Saturday, October 17, 2020

Richard Morgan - Broken Angels

The recent tv series Altered Carbon has introduced Richard Morgan's work to a new generation of science fiction fans. The first season was based on Morgan's first book to feature Takeshi Kovacs, Broken Angels being the second book which bears no relationship to the second season. This however didn't stop the publishers slapping a Netflix logo on the cover of the reissued paperback. The Kovacs trilogy are set in a relatively near future. Humanity had colonised Mars were they found remnants of an ancient civilisation which gave them the key to interstellar travel. The "Martian" artefacts also gave humanity all sorts of other technology, including the ability to store human consciousness in "stacks" that plug into the spinal cord. These mean that people can be transferred between bodies, resurrected after death and beamed across interstellar distances.

But much of Martian life remains an enigma, and some of their technology hasn't been understood, or as some of the characters might cynically point out, been utilised in order for humanity to murder each other in more efficient and spectacular wars. Kovacs, a super soldier with special powers, is on Sanction IV were he is part of a military force putting down a popular uprising. Here he comes into contact with a group of former mercenaries and archaeologists who've been exploring Martian ruins in the hope of finding tech that can yield them big money from the corporations. This time they've struck it big. They've found a Martian spaceship. The first of its kind and now Kovacs is in a race to get to the ship before one or other warring factions, or the corporations behind them get there first.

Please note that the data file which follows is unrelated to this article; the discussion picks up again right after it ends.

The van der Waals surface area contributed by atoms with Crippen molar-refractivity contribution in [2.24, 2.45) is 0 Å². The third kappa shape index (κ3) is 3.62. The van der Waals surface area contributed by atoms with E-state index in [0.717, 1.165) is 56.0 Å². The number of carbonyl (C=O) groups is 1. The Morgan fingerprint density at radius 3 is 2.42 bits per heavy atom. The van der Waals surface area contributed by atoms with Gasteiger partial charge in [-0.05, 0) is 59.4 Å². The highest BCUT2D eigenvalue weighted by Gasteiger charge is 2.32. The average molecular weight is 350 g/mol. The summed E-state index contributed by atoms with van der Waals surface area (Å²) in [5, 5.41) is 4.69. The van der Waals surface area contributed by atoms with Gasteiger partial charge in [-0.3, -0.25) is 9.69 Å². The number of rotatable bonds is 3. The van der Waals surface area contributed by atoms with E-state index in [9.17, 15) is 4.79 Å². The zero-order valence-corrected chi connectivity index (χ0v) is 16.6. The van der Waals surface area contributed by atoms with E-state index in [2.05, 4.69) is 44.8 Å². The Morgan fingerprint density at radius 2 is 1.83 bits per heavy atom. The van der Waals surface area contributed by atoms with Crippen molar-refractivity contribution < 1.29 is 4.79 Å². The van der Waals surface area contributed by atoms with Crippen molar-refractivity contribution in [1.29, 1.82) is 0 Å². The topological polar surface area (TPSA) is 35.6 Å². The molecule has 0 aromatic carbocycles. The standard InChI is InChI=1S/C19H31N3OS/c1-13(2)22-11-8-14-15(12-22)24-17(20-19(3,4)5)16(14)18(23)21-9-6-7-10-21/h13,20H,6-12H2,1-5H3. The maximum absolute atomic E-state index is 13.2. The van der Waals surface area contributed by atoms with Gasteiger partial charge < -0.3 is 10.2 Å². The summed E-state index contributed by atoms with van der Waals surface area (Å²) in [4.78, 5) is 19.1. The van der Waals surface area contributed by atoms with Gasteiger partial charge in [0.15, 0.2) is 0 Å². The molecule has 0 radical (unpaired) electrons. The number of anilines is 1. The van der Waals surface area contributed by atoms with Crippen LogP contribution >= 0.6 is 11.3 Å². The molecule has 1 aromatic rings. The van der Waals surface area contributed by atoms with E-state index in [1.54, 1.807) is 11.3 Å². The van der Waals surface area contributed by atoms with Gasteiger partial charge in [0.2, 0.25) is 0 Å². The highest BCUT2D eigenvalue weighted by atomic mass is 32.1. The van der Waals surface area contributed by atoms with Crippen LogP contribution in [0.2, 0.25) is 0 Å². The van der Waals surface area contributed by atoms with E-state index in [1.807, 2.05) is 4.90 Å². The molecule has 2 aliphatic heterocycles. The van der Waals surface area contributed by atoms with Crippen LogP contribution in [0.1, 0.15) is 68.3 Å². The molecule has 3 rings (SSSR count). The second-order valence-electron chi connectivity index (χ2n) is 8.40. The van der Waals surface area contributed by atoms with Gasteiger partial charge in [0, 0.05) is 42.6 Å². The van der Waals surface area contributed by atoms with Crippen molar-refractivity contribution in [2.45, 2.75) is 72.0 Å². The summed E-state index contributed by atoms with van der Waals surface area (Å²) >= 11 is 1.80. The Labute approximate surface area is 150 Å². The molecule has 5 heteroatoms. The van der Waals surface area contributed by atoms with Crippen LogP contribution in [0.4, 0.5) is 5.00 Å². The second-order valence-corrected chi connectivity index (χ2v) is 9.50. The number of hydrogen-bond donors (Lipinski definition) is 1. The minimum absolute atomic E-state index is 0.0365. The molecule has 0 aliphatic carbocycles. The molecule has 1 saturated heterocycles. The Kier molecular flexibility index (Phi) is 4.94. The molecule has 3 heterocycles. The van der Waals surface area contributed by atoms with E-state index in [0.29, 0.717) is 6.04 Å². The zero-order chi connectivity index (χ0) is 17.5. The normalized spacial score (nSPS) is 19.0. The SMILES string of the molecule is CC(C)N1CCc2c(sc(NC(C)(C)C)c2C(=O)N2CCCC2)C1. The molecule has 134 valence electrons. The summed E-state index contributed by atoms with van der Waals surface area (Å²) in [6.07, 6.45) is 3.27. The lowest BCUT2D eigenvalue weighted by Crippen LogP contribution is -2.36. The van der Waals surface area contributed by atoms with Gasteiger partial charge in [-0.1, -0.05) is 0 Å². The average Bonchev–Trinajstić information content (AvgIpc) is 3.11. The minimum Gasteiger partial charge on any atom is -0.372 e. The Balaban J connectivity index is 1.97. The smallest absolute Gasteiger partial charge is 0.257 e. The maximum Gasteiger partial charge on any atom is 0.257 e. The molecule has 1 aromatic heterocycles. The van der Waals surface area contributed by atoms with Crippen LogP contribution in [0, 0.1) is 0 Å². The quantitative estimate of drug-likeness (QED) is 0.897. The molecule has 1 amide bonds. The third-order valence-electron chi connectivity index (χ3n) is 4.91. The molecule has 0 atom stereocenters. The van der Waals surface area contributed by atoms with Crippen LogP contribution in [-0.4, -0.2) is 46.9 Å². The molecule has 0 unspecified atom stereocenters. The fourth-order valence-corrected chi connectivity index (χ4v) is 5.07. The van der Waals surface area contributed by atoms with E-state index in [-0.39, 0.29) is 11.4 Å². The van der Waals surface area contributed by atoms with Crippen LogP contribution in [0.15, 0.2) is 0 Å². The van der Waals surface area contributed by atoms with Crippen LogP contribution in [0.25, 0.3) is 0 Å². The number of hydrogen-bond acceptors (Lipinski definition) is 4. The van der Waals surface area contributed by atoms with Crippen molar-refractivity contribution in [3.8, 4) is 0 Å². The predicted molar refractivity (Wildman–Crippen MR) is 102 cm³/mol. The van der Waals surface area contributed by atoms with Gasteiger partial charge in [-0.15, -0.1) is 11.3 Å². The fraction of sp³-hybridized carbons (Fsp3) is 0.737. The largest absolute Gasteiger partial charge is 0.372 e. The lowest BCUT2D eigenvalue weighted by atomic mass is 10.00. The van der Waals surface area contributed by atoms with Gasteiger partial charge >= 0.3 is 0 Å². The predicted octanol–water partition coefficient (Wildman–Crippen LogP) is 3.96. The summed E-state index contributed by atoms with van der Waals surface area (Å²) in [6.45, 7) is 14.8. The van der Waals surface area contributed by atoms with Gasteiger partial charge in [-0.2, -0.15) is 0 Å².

Brilliantly paced, dark and cynical, there is a lot to Broken Angels. Kovacs is a sort of cross between a Terminator and Philip Marlowe, though he's probably got more of a conscience than either of them. Here he manages a small military team that's slowly dying after the corporation that sponsored them has nuked the local area to clear off any rival claims. To add to the tension there's a rapidly evolving nanobot super weapon that is hunting down Kovacs team and they get to explore an alien spaceship.

I first read this when it came out in the early 2000s. I have to say that it's improved with time. Perhaps I'm even more cynical now about how corporations run roughshod over culture, environment and people in the pursuit of profit. I hadn't remembered much of the plot - so I enjoyed the background argument between different archaeological factions about whether or not the Martians were warlike. I also though Morgan portrays well the way that academics can get sucked into the corporate maw. 

The set piece action scenes are well done, Morgan carefully balancing these with the quieter periods as they explore the spaceship or wait for the archaeologists to do their work. The tension is kept high as everyone is slowly dying from radiation. As is now traditional there is the obligatory plot twist which in this case is done very well. 

For a science fiction action novel there's a decent amount of cynical anti-capitalism and raging at the corporations and the grey suits standing up for the free market in the face of war and alien spaceships. If you can stand the gore and the pointlessly graphic sex scenes you'll probably enjoy this.

Related Reviews

Morgan - Black Man
Morgan - Market Forces
Morgan - Woken Furies
Morgan - Steel Remains
Morgan - Cold Commands
Morgan - Dark Defiles

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